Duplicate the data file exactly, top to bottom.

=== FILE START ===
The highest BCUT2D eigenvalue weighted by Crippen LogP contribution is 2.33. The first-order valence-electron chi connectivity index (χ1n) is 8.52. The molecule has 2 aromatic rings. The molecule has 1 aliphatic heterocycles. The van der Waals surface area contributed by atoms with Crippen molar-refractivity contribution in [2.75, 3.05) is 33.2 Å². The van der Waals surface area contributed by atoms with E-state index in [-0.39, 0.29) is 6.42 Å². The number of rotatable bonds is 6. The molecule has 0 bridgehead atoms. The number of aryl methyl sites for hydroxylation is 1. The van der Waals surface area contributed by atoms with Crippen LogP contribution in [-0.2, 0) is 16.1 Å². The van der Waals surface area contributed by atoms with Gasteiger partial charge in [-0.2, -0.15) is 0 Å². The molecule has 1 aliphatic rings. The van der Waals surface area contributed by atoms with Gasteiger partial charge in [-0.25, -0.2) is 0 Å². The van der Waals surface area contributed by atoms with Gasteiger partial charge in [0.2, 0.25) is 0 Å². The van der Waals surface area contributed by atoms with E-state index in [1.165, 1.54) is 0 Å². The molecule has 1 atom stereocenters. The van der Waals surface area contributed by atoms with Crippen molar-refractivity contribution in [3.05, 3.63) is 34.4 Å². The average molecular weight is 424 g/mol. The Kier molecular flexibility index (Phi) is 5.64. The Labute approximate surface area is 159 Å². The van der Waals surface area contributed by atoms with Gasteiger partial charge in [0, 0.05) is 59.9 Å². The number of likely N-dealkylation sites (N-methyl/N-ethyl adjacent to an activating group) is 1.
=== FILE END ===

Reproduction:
The highest BCUT2D eigenvalue weighted by Crippen LogP contribution is 2.33. The first-order valence-electron chi connectivity index (χ1n) is 8.52. The molecule has 2 aromatic rings. The molecule has 1 aliphatic heterocycles. The van der Waals surface area contributed by atoms with Crippen molar-refractivity contribution in [2.75, 3.05) is 33.2 Å². The van der Waals surface area contributed by atoms with E-state index in [-0.39, 0.29) is 6.42 Å². The number of rotatable bonds is 6. The molecule has 0 bridgehead atoms. The number of aryl methyl sites for hydroxylation is 1. The van der Waals surface area contributed by atoms with Crippen LogP contribution in [-0.2, 0) is 16.1 Å². The van der Waals surface area contributed by atoms with Gasteiger partial charge in [-0.2, -0.15) is 0 Å². The molecule has 1 aliphatic rings. The van der Waals surface area contributed by atoms with Gasteiger partial charge in [-0.25, -0.2) is 0 Å². The van der Waals surface area contributed by atoms with Gasteiger partial charge in [0.2, 0.25) is 0 Å². The van der Waals surface area contributed by atoms with E-state index in [1.165, 1.54) is 0 Å². The molecule has 1 atom stereocenters. The van der Waals surface area contributed by atoms with Crippen molar-refractivity contribution in [3.05, 3.63) is 34.4 Å². The average molecular weight is 424 g/mol. The Kier molecular flexibility index (Phi) is 5.64. The Labute approximate surface area is 159 Å². The van der Waals surface area contributed by atoms with Gasteiger partial charge in [0, 0.05) is 59.9 Å². The number of likely N-dealkylation sites (N-methyl/N-ethyl adjacent to an activating group) is 1.